Shifting Ecological Timing in the Global South: Addressing research inequalities through south-south alliances

Michelle Bastian, The Times of a Just Transition
Project status

Climate change has shifted the timing of seasonal patterns across the globe, affecting the timing of key life stages of plants and animals through rising temperatures, changes in precipitation and disturbed weather patterns (Piao et al 2019). This has led to a need for adaptation in commercial and subsistence agriculture, as well as concerns that species could become dangerously out of synch with their pollinators, food sources, and ideal weather conditions. Indeed the IPCC has recognised phenology – the scientific study of life-cycle timing – as a key climate change indicator that ties together the climate and biodiversity crises (Hoegh-Guldberg, in press). Despite phenology’s increasing importance to climate change science, to date there has been very little engagement from the arts and humanities, where understandings of the temporality of current global changes has been largely through geological concepts such as deep time and the Anthropocene. In contrast, this project will build on Bastian’s emerging research on environmental humanities approaches to phenology (eg Bastian and Hawitt 2022), with a focus on temporal transitions of ecosystems in the Global South.

While ecological timing is shifting world-wide, southern hemispheric regions are likely to experience more extreme changes (eg Parmesan 2006). This will have greater impacts on local populations who will have to adjust more dramatically to phenological change, and who are also more dependent upon subsistence farming and local provisioning (eg Fitchett et al. 2015). At the same time, phenological research in the tropics and southern regions is significantly underfunded, and there are much fewer long-term databases necessary for identifying and predicting change. There are also distinctive ecosystem and weather dynamics which require different concepts and methods from those used in dominant northern-hemisphere approaches (Staggemeier et al 2020). As a result, South-South alliances are focused on developing new research avenues and capacity building, in order to address inequalities in phenological research and the disproportionate impact this will have on the Global South. This includes the recently formed African Phenology Network, and a collaborative group of scientists across Brazil, South Africa and Australia who will both be project partners.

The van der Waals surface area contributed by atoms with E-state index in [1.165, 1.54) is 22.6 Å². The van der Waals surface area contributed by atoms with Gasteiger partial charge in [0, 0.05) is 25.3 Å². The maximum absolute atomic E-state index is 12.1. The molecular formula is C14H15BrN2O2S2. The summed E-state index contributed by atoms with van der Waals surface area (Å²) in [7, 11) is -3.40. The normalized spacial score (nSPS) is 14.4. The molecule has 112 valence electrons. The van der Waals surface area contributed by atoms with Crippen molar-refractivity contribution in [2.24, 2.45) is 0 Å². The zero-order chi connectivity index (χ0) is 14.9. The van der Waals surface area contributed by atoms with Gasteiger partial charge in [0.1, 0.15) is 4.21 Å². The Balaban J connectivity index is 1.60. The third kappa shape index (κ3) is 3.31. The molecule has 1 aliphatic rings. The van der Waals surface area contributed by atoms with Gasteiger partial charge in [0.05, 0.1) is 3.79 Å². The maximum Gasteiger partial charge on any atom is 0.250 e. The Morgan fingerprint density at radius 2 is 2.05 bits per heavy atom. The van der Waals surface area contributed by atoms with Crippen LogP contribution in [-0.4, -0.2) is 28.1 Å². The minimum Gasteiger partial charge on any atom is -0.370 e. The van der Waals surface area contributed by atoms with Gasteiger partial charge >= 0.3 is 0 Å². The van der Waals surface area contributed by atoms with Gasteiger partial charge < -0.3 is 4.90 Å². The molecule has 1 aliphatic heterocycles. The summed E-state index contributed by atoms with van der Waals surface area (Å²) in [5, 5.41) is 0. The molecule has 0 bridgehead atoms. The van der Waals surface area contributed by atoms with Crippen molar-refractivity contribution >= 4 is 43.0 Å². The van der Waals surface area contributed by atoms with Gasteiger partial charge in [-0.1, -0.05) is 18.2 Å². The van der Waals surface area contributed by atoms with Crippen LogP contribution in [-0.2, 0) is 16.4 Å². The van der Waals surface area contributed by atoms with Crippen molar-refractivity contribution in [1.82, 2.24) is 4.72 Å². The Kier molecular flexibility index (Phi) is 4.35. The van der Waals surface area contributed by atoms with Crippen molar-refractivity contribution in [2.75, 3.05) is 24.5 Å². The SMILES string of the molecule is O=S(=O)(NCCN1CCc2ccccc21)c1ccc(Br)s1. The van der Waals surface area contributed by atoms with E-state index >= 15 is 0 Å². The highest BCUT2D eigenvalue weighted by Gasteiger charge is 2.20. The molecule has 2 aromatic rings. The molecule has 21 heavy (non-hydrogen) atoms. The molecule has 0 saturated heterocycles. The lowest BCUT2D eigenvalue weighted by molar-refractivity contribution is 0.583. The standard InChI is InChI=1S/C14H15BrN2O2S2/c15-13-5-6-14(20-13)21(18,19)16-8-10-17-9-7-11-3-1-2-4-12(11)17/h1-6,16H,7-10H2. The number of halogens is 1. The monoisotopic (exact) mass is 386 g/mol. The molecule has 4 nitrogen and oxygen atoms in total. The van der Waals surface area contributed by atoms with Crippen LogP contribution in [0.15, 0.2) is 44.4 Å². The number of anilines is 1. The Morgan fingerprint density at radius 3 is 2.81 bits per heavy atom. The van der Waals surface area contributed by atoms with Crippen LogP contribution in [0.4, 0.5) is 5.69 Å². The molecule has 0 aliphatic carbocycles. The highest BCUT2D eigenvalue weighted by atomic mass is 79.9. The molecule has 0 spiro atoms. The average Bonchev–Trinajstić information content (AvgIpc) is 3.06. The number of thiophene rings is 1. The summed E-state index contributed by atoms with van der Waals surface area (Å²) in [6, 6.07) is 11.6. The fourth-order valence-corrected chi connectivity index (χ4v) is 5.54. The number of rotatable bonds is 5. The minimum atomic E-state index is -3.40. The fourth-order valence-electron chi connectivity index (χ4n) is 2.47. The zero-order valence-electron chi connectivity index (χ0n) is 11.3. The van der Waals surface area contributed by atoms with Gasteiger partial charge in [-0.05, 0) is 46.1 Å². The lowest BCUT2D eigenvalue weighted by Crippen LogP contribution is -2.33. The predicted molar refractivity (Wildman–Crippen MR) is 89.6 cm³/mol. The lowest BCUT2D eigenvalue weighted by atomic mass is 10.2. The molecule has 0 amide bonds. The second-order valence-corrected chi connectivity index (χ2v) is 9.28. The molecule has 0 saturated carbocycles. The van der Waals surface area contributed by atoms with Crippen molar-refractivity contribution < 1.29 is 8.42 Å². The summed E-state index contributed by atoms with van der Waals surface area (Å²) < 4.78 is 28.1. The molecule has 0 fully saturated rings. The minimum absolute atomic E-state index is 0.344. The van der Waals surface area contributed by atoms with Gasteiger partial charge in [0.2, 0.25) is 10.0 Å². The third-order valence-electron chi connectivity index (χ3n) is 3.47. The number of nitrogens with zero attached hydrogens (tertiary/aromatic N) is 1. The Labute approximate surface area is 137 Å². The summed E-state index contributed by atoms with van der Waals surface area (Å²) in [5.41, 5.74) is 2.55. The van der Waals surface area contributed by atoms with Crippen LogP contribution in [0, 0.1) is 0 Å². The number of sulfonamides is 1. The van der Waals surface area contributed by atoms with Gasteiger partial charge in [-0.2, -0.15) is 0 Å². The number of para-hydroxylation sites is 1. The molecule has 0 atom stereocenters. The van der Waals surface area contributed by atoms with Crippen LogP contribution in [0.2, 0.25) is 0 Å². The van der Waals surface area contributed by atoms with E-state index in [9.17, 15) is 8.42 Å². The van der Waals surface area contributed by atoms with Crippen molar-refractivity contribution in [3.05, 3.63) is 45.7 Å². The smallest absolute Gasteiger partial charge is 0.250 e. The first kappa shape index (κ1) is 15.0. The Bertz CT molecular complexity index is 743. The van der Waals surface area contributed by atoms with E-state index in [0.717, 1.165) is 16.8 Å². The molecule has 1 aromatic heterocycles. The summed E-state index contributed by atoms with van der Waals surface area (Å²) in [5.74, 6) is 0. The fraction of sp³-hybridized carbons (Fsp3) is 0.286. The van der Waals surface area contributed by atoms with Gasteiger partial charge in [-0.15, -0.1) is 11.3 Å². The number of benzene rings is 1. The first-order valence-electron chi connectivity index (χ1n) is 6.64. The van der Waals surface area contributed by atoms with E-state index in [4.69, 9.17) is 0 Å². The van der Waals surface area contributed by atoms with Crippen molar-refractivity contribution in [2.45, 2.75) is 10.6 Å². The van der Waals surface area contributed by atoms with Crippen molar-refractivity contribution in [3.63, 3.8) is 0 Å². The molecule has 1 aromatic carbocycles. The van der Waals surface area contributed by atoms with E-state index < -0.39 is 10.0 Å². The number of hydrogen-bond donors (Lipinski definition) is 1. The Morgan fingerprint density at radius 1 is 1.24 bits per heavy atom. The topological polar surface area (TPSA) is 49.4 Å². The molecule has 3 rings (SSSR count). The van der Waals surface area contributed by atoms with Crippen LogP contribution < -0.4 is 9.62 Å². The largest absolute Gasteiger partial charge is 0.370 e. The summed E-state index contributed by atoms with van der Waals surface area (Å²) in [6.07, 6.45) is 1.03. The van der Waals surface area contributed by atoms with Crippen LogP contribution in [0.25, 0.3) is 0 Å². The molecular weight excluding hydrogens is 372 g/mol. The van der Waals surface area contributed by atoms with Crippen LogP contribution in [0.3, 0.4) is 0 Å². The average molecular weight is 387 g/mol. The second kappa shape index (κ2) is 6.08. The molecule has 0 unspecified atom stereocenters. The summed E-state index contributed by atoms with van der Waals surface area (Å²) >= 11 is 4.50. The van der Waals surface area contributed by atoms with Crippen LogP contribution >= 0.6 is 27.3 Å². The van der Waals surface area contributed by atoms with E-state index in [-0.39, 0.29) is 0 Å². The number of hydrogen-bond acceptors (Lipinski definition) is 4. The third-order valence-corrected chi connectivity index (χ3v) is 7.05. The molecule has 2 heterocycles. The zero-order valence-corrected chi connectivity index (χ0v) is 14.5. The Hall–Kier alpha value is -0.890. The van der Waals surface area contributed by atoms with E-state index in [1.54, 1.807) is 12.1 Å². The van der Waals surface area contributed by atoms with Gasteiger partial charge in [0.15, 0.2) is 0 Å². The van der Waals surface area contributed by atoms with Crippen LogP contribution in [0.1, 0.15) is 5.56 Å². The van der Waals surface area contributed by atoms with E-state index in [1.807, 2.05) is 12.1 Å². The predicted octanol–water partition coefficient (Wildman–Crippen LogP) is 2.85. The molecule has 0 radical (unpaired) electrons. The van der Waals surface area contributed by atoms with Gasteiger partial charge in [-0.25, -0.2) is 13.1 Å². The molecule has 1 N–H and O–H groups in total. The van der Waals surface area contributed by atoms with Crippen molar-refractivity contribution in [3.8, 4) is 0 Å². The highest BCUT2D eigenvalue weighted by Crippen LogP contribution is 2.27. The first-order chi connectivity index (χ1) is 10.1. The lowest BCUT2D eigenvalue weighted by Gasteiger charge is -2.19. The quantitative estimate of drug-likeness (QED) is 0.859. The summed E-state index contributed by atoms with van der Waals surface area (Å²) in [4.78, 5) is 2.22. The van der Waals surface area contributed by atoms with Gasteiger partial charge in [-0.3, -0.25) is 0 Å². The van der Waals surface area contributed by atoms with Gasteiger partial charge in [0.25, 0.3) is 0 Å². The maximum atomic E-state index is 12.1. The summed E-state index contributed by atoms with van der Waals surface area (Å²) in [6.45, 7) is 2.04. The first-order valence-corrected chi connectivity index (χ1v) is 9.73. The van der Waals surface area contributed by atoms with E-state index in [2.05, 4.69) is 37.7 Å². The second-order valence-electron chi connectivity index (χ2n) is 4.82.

Using an approach successfully piloted by Bastian (AH/J006629/1), the activities for this strand have been co-created with the partners and will meet diverse needs concurrently. The focus will be on centring the Jacaranda, a spectacular flowering tree widespread across the southern hemisphere, as a key indicator species, following the use of the lilac some decades ago in the northern hemisphere. In both cases, the plants are reliable indicators of fluctuations in seasonal temperatures enabling predications of changes to wider agricultural and ecosystem plant timings, but are also common, easily identified and joyously commented on by the public, historically and across social and traditional media today. Via the activities described below, we will produce: scientific data through historical and design methods; material to facilitate time-focused design activities that will raise public awareness (Pschetz and Bastian 2018); policy-focused interventions via the Johannesburg Heritage Foundation and ClimateWatch; capacity building for network participants, including policy engagement training; and opportunities for participation, conceptual development and discussion enabling Bastian to engage in a ‘field philosophy’ (Bastian 2018) of southern hemisphere phenology in transition.

References Cited

Bastian, M. (2018) Philosophy Disturbed: reflections on moving between field and philosophy, Parallax, 24:4, 449-465, DOI: 10.1080/13534645.2018.1546723

Bastian, M. and Bayliss Hawitt, R., 2022. Multi-species, ecological and climate change temporalities: Opening a dialogue with phenology. Environment and Planning E: Nature and Space, early view 25148486221111784.

Fitchett, J. M., Grab, S. W., & Thompson, D. I. (2015). Plant phenology and climate change: Progress in methodological approaches and application. Progress in Physical Geography: Earth and Environment, 39(4), 460–482.

Hoegh-Guldberg O, Jacob D, Taylor M, et al. (In Press) “2018: Impacts of 1.5ºC Global Warming on Natural and Human Systems”. In: Masson-Delmotte V, Zhai P, Pörtner H-O, et al. (eds) Global Warming of 1.5°C. An IPCC Special Report on the impacts of global warming of 1.5°C above pre-industrial levels and related global greenhouse gas emission pathways, in the context of strengthening the global response to the threat of climate change, sustainable development, and efforts to eradicate poverty. 175-311.

Parmesan C. (2006) Ecological and Evolutionary Responses to Recent Climate Change. Annual Review of Ecology, Evolution, and Systematics 37: 637-669.

Pschetz, Larissa, and Michelle Bastian. "Temporal Design: Rethinking time in design." Design Studies 56 (2018): 169-184.

Piao, S., Liu, Q., Chen, A., Janssens, I.A., Fu, Y., Dai, J., Liu, L., Lian, X.U., Shen, M. and Zhu, X., 2019. Plant phenology and global climate change: Current progresses and challenges. Global change biology, 25(6), pp.1922-1940.

Staggemeier, VG, Gutierrez Camargo, MGG, Diniz-Filho, JAF, Freckleton, R, Jardim, L, Morellato, LPC. The circular nature of recurrent life cycle events: a test comparing tropical and temperate phenology. J Ecol. 2020; 108: 393– 404.

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